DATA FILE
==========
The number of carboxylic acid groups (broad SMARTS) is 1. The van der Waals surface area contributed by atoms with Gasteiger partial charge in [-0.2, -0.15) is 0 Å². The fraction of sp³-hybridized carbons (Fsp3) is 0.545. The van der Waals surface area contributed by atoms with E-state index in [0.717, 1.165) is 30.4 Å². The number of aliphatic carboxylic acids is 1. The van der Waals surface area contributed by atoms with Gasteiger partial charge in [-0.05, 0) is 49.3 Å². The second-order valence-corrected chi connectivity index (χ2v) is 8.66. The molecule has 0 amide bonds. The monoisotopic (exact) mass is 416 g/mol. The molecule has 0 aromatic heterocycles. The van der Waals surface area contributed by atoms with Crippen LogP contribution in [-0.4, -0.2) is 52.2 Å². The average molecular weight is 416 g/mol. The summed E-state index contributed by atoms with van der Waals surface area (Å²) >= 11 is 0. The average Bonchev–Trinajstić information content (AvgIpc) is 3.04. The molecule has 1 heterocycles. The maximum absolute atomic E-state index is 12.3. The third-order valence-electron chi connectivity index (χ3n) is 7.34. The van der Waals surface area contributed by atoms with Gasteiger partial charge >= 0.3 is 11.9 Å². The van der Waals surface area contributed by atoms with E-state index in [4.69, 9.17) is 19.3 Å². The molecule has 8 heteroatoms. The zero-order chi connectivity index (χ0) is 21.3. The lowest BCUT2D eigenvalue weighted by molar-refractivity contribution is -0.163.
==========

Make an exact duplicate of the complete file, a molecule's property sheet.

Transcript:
The number of carboxylic acid groups (broad SMARTS) is 1. The van der Waals surface area contributed by atoms with Gasteiger partial charge in [-0.2, -0.15) is 0 Å². The fraction of sp³-hybridized carbons (Fsp3) is 0.545. The van der Waals surface area contributed by atoms with E-state index in [0.717, 1.165) is 30.4 Å². The number of aliphatic carboxylic acids is 1. The van der Waals surface area contributed by atoms with Gasteiger partial charge in [-0.05, 0) is 49.3 Å². The second-order valence-corrected chi connectivity index (χ2v) is 8.66. The molecule has 0 amide bonds. The monoisotopic (exact) mass is 416 g/mol. The molecule has 0 aromatic heterocycles. The van der Waals surface area contributed by atoms with Crippen LogP contribution in [-0.4, -0.2) is 52.2 Å². The average molecular weight is 416 g/mol. The summed E-state index contributed by atoms with van der Waals surface area (Å²) >= 11 is 0. The average Bonchev–Trinajstić information content (AvgIpc) is 3.04. The molecule has 1 heterocycles. The maximum absolute atomic E-state index is 12.3. The third-order valence-electron chi connectivity index (χ3n) is 7.34. The van der Waals surface area contributed by atoms with Gasteiger partial charge >= 0.3 is 11.9 Å². The van der Waals surface area contributed by atoms with E-state index in [4.69, 9.17) is 19.3 Å². The molecule has 8 heteroatoms. The zero-order chi connectivity index (χ0) is 21.3. The lowest BCUT2D eigenvalue weighted by molar-refractivity contribution is -0.163.